Under an unmarked grave at Holy Cross Cemetery in Butte are the remains of Thomas Manning, an Irish immigrant who gained fame only by taking a bullet in the Anaconda Road Massacre in 1920 and dying from it.
Sixteen other miners were shot while picketing in Butte that day, but it is through Manning’s death that writer and award-winning radio documentary maker Joe Kearney of Ireland will tell a larger story.
The violence came at a time of great confusion and conflict, especially for the Irish on this side of the Atlantic and those in Butte in particular.
“We have got the Butte Irish, who have allegiance in their minds back to Ireland, which is in a war for its independence that’s active at this stage,” Kearney said during an interview in Butte this week.
“The First World War is over, America has sided with Britain, Britain in their minds is the enemy of the Irish, particularly the Hibernians,” he said. “There is confusion that crops up with anti-imperialism and it starts to mix with anti-capitalism and it’s that area of conflict that I want to tell using Thomas Manning as the point in which we can tell the story.”
It will be told through sounds – historians talking, the stamps of footsteps, gunshots ringing out, cemetery gates squealing shut – and Kearney speaking. He expects to gather 30 hours of audio that must be condensed to a 45-minute documentary to be aired by RTE – the national public service broadcaster in Ireland – and perhaps other outlets.
Kearney has worked with the Documentary on One program the past few years and his pieces have won awards in Europe and the U.S. One of them – “No Cure for Mickey Finn” – is about a childhood friend who became a great musician and legendary local figure but drank himself to death at 35.
It was about more than Mickey Finn, for his short life was emblematic to a time when some in Ireland drank with no thought about the consequences to come later.
“He really could have been up there with the greatest of traditional Irish fiddlers but unfortunately, you couldn’t afford to have him in your company because he was just so much trouble because alcohol had turned on him,” Kearney said.
His interest in Butte stems from a few sources, including “The Butte Irish,” a book by Montana historian David Emmons, and a 2013 photo in The Montana Standard of Butte native Julie Crowley, whose childhood home was on Anaconda Road.
The photo showed Crowley, who has researched the Anaconda Road Massacre, holding a photo of the once congested street from decades ago.
On April 19, 1920, two unions called for a strike of mines around Butte, and two days later, company guards fired shots into a crowd of picketers near the Neversweat Mine of the Anaconda Copper Mining Co. They were all shot in the back as they tried to flee.
The source of the first shot was never determined, but Manning died of his wounds four days later. The inquest pitted miners against the Anaconda company, but a jury couldn’t say who fired the shot that killed Manning.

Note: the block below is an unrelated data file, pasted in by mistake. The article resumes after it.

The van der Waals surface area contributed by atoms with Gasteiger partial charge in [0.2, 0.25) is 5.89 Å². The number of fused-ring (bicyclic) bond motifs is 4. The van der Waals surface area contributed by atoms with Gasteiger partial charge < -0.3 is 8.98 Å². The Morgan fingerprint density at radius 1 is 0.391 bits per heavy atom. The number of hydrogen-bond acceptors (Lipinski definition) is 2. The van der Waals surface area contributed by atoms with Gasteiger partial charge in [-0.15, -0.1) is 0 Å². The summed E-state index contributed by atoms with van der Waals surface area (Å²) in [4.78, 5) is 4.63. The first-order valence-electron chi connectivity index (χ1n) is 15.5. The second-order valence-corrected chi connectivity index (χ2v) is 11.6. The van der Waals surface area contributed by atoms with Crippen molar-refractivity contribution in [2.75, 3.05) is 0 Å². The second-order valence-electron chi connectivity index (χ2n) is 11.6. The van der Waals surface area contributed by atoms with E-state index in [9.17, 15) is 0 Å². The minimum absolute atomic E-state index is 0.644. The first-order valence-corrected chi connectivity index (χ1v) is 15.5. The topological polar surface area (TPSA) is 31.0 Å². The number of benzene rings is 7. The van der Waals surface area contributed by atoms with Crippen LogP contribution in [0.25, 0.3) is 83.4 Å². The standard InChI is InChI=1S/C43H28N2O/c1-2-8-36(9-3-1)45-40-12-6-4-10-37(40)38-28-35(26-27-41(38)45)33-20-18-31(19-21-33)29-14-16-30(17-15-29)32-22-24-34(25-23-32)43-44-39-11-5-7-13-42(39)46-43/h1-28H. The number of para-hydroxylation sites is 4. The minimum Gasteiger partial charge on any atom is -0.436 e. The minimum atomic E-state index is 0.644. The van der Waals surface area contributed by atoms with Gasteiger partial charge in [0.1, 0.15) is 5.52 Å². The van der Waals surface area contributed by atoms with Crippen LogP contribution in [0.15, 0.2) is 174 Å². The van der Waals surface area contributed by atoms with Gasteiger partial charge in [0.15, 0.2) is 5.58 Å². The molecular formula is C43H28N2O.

Few in Ireland know of the conflicts in play during that deadly day in Butte, Kearney said, but “there are reasons we should know it.”
“The links between Ireland and Butte are huge and they have been covered in documentaries and in television documentaries … but I wanted to find some novel way of looking at the story,” Kearney said.
He planned to be here all week doing interviews, gathering sound and searching through old documents at the Butte-Silver Bow Archives. Crowley found Manning’s unmarked grave, he said, and she will be among those interviewed.
He might begin and end the story with the squeaks of cemetery gates.
“I believe the best possible pictures are in the mind,” Kearney said. “What I like to do in making documentaries is build up that kaleidoscope of sound that carries underneath the storyline itself and really grabs the listener and holds their attention,” he said. “We have to hold their attention for 45 minutes.”
TAKING IN THE FESTIVAL
Kearney timed his trip so he could take in the An Ri Ra Irish festival in Butte this weekend. His wife, Anne, came to Butte with him and two friends from Ireland will join him for the festival. They plan to take in Yellowstone National Park next week before heading back.
Kearney passed through Butte about 20 years ago during one of a few trips he’s made to Montana.
“I absolutely love it,” he said. “To me there are a number of Montanas. You have the straight grain belt with the big skies and you have the wonderful Rockies element. The towns themselves are very individual. Butte seems to have an incredible degree of individuality that you don’t see in other Montana cities.”
The documentary should be broadcast in October, he said, but he wants to premier it first at the Allihies Copper Mine Museum in County Cork, Ireland, where people worked copper mines in the 1800s.
Many of them honed skills they later brought to Butte and some are buried at Holy Cross.
“I looked down and would see someone who was previously from Allihies, which is marked on the gravestone,” he said. “That is just fantastic. It blew me away.
“Finding Thomas Manning’s grave unmarked is highly symbolic because many of the mine workers in Allihies itself in pre-famine times are also in unmarked graves,” he said. “I keep coming up on all these parallels. It just indicates how close those two communities were.”